Arkansas & Kentucky – Community engagement requirements halted as of Mar. 27, ’19 federal district court ruling, per story above. In Arkansas, the elimination of retroactive eligibility for the expansion population was also halted.
Florida – Florida reduced retroactive Medicaid eligibility from 90 to 30 days as of Feb. 1 for all Medicaid recipients other than pregnant women and children. CMS is requiring the state’s Agency for Health Care Administration (AHCA) to submit a four-month evaluation of the policy before it can be extended beyond June. In March, a bill that would permanently shorten retroactive eligibility narrowly cleared its first state Senate committee hearing. The bill would cement the current 30-day retroactive eligibility window into law. It must pass two more committees before being taken up by the full state Senate.
Q1 ’19 Status: Enacted 30-day retroactive coverage change as of Feb. 1, ’19; Approved by CMS through June 30, 2019.
The following three states – Maine, Michigan and New Mexico – saw Democratic governors assume office in January, following Republican governorships. On the heels of recent CMS-approved changes to the states’ Medicaid requirements, all three leaders are pledging policy reversals.
Maine – While CMS approved Maine’s 1115 waiver in December, when Gov. Janet Mills assumed office in January, she refused to enact it. In a Jan. 22 letter to CMS Administrator Seema Verma, she let the agency know she directed her head of Health and Human Services to “not accept the terms you set forth.”
The waiver’s community engagement requirement would have required able-bodied adults who receive Medicaid benefits to work, volunteer, search for jobs, or go to school a minimum of 20 hours per week. Also in January, Gov. Mills enacted the long stalled 2017 voter-approved ballot initiative to expand Medicaid. An average of 1,292 new enrollees are signing up weekly, which at this pace will exceed the projected 70,000 enrollee total by January 2020.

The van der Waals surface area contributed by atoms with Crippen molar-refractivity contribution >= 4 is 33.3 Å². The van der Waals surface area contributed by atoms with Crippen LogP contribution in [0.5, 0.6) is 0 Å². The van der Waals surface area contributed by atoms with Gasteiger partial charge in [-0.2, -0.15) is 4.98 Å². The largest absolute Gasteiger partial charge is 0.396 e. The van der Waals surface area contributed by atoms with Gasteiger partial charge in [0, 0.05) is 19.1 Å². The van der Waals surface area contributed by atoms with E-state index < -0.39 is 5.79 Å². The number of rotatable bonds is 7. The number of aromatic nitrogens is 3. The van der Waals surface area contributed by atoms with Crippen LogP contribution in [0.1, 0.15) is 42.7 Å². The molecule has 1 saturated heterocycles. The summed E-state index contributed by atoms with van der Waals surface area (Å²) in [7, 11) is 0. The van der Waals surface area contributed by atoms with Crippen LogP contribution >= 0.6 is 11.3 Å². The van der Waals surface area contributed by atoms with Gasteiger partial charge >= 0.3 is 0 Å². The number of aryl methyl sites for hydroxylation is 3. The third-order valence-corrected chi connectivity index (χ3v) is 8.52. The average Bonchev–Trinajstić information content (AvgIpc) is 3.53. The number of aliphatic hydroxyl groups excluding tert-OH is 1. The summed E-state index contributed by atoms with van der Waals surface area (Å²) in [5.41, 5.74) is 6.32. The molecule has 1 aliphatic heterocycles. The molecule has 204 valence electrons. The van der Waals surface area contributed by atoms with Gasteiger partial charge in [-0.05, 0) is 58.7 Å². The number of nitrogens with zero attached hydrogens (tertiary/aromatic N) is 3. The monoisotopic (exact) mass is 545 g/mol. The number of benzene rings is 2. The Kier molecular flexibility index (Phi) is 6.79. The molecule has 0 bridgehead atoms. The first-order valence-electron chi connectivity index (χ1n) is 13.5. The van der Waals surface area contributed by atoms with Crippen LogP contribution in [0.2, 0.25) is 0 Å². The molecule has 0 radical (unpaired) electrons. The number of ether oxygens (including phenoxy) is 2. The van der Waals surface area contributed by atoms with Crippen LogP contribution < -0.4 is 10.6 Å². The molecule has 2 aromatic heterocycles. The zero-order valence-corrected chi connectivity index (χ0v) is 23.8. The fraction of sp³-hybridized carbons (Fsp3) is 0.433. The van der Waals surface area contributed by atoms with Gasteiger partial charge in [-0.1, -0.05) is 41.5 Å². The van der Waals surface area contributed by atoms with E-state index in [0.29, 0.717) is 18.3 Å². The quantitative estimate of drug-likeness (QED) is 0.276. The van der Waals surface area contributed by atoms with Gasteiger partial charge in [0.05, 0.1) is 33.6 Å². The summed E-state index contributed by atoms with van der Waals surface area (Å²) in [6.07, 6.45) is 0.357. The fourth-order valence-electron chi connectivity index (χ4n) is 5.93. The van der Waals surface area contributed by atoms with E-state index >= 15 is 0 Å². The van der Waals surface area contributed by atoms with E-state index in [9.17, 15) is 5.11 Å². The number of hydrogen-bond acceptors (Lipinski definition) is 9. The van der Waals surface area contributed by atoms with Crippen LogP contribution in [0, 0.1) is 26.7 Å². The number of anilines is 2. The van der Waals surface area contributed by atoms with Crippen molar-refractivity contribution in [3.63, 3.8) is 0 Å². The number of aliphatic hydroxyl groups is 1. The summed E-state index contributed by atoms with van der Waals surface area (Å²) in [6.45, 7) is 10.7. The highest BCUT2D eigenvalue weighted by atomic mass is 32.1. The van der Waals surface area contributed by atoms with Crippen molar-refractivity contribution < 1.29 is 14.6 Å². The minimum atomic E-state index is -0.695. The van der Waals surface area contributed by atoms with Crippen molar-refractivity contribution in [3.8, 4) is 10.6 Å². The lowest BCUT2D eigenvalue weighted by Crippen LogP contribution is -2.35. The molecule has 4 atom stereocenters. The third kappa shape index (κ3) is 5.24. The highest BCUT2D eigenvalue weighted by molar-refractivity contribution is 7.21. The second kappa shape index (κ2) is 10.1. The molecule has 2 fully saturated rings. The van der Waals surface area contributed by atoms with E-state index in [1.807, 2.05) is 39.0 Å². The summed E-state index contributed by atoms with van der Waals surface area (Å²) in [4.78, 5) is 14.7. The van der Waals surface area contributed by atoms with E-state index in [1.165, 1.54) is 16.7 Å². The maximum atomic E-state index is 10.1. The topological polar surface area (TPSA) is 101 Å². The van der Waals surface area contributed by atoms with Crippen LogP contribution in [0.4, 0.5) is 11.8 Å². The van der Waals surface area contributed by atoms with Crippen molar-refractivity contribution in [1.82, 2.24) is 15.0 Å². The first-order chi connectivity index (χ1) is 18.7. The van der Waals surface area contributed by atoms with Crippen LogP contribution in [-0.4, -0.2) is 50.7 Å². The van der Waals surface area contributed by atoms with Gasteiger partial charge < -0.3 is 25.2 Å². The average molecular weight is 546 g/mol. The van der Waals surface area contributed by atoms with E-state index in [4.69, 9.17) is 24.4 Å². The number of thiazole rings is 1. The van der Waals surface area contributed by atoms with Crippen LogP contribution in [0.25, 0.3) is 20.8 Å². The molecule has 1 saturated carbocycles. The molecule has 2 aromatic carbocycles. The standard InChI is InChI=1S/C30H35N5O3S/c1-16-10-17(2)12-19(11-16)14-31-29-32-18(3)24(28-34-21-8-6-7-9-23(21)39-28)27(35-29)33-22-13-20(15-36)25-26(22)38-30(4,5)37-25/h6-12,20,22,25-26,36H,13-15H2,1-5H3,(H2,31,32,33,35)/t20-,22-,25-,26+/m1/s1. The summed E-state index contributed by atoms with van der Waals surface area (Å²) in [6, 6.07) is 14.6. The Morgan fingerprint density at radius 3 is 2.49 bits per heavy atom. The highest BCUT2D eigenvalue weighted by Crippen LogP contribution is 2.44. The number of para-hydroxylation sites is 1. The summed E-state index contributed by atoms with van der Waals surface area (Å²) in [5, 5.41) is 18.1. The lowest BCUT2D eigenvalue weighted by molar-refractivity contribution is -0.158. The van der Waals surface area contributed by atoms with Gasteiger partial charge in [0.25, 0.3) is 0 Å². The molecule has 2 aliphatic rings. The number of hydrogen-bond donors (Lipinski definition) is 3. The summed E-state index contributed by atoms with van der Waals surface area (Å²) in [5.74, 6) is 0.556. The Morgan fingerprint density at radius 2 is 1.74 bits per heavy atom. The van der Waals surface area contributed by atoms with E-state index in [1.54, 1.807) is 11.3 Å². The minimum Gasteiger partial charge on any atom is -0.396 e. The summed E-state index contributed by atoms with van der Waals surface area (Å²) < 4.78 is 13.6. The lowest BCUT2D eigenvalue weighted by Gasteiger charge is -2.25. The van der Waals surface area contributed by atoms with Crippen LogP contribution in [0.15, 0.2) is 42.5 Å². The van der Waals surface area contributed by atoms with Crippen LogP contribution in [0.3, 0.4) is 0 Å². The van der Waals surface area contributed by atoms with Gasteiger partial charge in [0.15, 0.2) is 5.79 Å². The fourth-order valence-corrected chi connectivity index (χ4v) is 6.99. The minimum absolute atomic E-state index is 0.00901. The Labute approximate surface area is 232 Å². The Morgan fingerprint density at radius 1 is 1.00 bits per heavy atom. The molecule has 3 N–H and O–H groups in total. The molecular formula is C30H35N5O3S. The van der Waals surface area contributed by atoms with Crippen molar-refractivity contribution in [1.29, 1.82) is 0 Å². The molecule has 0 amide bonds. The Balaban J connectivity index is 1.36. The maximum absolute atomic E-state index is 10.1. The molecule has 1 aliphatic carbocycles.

Q1 ’19 Status: 1115 waiver implementation has been halted; Medicaid expansion has begun, with nearly 16,800 individuals enrolled thus far in 2019.
Michigan – Michigan’s new governor, Gretchen Whitmer, announced in February that she plans to work with lawmakers to modify the existing Healthy Michigan Plan so it “preserves coverage, promotes work, reduces red tape and minimizes administrative costs.” The state’s Medicaid community engagement requirements were approved in December by CMS and are currently scheduled into effect on Jan. 1, 2020.
Q1 ’19 Status: Approved Dec. 21, ’18 (not yet implemented)
New Hampshire – On the day after the March 27 federal rulings suspended community engagement requirements in 1115 waivers in Kentucky and Arkansas, New Hampshire’s Senate voted to scale back its newly-approved work requirement via a bill that was submitted prior to the federal rulings. The work requirement that was approved by CMS last November mandates that Medicaid recipients log 100 hours a month in work or community engagement.
Senate Bill 290 broadens the definitions of those who could be exempt from the work requirement and also includes several trigger mechanisms that would end the requirement entirely if certain conditions were met – such as 500 or more of the program’s beneficiaries lose their insurance or if providers bear uncompensated care as a result of loss of coverage. Regardless, the future of this revised waiver is up in the air, as a federal lawsuit against any state work requirement was filed before SB 290’s passage.